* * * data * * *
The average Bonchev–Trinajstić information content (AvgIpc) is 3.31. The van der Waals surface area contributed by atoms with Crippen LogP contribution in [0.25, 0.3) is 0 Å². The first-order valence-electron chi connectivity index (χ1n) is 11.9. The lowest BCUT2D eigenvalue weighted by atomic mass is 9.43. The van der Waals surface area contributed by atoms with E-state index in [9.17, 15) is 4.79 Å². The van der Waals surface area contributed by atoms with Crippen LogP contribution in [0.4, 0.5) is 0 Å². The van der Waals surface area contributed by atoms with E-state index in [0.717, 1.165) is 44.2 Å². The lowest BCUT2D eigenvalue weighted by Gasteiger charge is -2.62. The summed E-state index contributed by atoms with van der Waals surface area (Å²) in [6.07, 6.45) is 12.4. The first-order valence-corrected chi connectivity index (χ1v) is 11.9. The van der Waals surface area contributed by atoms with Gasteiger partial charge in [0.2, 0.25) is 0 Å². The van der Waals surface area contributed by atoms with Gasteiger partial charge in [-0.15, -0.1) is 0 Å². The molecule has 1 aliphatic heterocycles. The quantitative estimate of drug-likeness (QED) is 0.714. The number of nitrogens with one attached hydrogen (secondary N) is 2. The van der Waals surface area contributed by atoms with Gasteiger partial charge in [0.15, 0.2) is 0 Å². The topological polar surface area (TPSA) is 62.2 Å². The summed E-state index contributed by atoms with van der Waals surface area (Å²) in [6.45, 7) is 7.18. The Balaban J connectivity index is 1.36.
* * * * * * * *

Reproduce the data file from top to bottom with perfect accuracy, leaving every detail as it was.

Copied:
The average Bonchev–Trinajstić information content (AvgIpc) is 3.31. The van der Waals surface area contributed by atoms with Crippen LogP contribution in [0.25, 0.3) is 0 Å². The first-order valence-electron chi connectivity index (χ1n) is 11.9. The lowest BCUT2D eigenvalue weighted by atomic mass is 9.43. The van der Waals surface area contributed by atoms with E-state index in [9.17, 15) is 4.79 Å². The van der Waals surface area contributed by atoms with Crippen LogP contribution in [0.4, 0.5) is 0 Å². The van der Waals surface area contributed by atoms with E-state index in [0.717, 1.165) is 44.2 Å². The lowest BCUT2D eigenvalue weighted by Gasteiger charge is -2.62. The summed E-state index contributed by atoms with van der Waals surface area (Å²) in [6.07, 6.45) is 12.4. The first-order valence-corrected chi connectivity index (χ1v) is 11.9. The van der Waals surface area contributed by atoms with Gasteiger partial charge in [0.2, 0.25) is 0 Å². The van der Waals surface area contributed by atoms with Gasteiger partial charge in [-0.15, -0.1) is 0 Å². The molecule has 1 aliphatic heterocycles. The quantitative estimate of drug-likeness (QED) is 0.714. The number of nitrogens with one attached hydrogen (secondary N) is 2. The van der Waals surface area contributed by atoms with Gasteiger partial charge in [0.15, 0.2) is 0 Å². The topological polar surface area (TPSA) is 62.2 Å². The summed E-state index contributed by atoms with van der Waals surface area (Å²) in [6.45, 7) is 7.18. The Balaban J connectivity index is 1.36.